A person preoccupied with arcane details of public policy.
Democrats In Name Only (DINO) is a disparaging term that refers to a Democratic candidate whose political views are seen as insufficiently conforming to the party line.
Federal law does not define or officially recognize the act of a presidential candidate “suspending” their campaign instead of formally ending it.
CNN: “Practically speaking, if a candidate removes him- or herself from the race without the intent of re-entering at a later date, then there is not a big difference between ‘suspending’ a campaign vs. dropping out entirely. The end result is usually the same: the candidate is no longer seeking that particular office… That said, there are two main differences between ‘suspending’ and ending a presidential campaign: delegates and money.”
Candidates who suspend their campaigns usually get to keep any delegates they’ve won and can continue to raise money beyond what’s needed to retire their campaign debts. In contrast, candidates who actually drop out of a race, usually have to forfeit certain delegates and are limited in how they can raise future funds.
Slate: “The phrase has been employed at least as far back as the 1970s and continues to serve as the most popular way for candidates to end their primary bids without closing down their campaign committees.”
A candidate put forward in an election to conceal an anonymous person’s potential candidacy. If the idea of the campaign proves viable, the anonymous person can then declare their interest and run with little risk of failure.
A stalking horse candidate is also sometimes used to divide the opposition in order to help another candidate.
Daryl Lyman: “The expression originated hundreds of years ago in old English hunting practices, especially among fowlers. Many kinds of game that would flee at the first sign of humans would not be alarmed by the approach of a horse. Therefore, fowlers trained horses to serve as covers during hunting.”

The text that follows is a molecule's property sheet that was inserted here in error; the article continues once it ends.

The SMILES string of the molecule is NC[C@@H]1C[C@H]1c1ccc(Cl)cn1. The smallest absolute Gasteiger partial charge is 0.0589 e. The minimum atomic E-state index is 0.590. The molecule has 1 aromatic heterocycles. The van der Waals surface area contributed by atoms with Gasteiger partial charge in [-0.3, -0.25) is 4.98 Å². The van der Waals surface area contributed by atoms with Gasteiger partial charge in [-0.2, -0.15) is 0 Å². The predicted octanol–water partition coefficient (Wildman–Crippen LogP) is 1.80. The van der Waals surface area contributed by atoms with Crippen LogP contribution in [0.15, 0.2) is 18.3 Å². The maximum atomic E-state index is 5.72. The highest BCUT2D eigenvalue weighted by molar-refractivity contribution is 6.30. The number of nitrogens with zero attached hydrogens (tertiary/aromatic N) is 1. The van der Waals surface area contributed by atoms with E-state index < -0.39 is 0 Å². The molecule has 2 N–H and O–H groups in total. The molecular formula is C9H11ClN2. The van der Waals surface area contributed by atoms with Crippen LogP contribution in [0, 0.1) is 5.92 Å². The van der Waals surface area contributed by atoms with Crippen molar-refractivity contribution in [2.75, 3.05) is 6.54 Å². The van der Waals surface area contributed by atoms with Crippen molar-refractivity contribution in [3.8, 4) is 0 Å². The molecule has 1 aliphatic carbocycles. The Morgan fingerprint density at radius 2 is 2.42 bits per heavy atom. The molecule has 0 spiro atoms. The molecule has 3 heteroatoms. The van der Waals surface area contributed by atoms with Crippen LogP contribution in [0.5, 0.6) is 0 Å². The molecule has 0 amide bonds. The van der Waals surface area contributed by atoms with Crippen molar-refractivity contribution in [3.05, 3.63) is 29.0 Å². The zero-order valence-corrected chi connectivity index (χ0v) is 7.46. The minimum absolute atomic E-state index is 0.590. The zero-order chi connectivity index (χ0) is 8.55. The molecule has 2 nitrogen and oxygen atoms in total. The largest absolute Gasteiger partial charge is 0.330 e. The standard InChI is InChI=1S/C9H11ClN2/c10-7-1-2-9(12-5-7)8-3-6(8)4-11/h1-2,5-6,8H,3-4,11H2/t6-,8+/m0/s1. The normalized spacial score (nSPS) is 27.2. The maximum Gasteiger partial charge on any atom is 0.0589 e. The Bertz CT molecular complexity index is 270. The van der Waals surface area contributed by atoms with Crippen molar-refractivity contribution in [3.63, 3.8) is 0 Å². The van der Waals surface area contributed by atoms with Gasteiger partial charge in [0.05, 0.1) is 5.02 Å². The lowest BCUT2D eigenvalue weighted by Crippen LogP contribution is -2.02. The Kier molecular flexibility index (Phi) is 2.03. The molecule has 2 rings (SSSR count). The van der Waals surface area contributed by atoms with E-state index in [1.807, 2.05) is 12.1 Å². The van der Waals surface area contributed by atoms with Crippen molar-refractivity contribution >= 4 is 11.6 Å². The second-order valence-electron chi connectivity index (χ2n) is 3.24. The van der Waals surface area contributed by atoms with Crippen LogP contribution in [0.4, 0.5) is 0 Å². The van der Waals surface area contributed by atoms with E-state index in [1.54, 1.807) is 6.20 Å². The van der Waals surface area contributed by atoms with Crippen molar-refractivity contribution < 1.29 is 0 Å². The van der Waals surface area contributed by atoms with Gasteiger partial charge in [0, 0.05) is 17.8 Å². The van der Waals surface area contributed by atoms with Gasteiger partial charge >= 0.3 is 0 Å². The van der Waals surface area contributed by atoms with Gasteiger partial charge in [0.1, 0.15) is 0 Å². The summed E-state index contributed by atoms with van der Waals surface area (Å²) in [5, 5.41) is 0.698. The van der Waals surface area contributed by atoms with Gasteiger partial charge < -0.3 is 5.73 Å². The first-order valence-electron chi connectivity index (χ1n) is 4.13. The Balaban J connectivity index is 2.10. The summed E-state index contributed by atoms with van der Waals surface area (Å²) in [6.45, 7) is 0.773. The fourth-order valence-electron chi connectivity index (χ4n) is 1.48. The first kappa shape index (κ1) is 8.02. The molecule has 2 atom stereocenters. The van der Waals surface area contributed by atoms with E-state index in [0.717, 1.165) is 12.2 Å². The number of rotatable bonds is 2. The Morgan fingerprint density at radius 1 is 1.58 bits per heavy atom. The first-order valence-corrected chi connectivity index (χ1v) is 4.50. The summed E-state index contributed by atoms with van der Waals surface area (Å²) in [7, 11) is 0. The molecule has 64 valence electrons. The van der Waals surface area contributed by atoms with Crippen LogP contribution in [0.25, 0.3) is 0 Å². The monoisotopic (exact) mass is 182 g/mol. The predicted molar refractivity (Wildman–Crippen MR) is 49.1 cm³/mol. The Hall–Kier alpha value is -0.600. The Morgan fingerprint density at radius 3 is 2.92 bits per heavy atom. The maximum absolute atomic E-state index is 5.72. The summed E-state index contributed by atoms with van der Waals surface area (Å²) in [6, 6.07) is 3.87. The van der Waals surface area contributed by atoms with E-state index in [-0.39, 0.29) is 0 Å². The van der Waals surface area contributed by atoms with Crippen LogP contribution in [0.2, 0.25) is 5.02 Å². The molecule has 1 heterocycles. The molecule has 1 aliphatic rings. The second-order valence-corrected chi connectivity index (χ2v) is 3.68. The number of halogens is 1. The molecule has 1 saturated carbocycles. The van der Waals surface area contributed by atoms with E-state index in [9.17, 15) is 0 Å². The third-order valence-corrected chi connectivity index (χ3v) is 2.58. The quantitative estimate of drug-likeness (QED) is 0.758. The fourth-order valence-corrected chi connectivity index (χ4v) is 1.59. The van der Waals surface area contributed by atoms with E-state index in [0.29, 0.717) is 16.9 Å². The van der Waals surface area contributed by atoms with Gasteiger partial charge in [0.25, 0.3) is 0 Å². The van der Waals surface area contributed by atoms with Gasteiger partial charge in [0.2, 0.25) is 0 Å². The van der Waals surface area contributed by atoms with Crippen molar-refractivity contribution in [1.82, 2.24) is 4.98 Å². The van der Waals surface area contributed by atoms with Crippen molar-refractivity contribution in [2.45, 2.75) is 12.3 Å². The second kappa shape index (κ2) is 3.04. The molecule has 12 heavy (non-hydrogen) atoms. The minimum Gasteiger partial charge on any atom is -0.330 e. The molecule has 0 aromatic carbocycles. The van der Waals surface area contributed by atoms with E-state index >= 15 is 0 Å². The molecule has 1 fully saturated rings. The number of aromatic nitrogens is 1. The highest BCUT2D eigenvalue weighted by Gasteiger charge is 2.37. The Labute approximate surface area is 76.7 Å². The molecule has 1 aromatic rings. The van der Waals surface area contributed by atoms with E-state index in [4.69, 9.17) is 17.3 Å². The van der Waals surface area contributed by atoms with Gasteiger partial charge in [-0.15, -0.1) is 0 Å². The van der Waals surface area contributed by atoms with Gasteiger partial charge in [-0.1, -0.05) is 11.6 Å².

A planted or pre-arranged question asked of a government minister by a backbencher of his or her own political party during Parliamentary Question Time.
The term refers to American advice columnist Dorothy Dix’s reputed practice of making up her own questions to allow her to publish more interesting answers.
The term has been used in Australian politics since the 1950s, and has become increasingly common in everyday usage, but interestingly is virtually unknown in other countries where Dix’s advice column was equally popular.
An acronym for “get out the vote.”
The process by which a political party or campaign urges its supporters to vote in the immediately approaching election.
Euphemism for a politician who claims to be doing one thing but in reality went to meet with his mistress.
The term was coined after South Carolina Gov. Mark Sanford (R) went missing in 2009, claiming that he was hiking the Appalachian Trail when in reality he was in Argentina with his mistress.
A political tactic of joining an organization with which you do not agree with the intention of changing it from the inside.
In his 1959 book Masters of Deceit, FBI Director J. Edgar Hoover described entryist tactics by Soviet agents to infiltrate school boards, trade unions, and major party precinct organizations.
The spread of secret, often unfavorable, news about a politician to the media by someone in his or her inner circle.
Some leaks by politicians are intentional, also called a trial balloon, so that they can judge the reaction to a proposed policy change before publicly committing to the new position.
Political fundraisers who can collect contributions from their networks of friends, family members and business associates and then deliver the checks to the candidate in one big “bundle.” Campaigns often recognize these bundlers with honorary titles.
Bundling has always existed in various forms, but has become more important with the enactment of limits on campaign contributions at the federal level and in most states during the 1970s.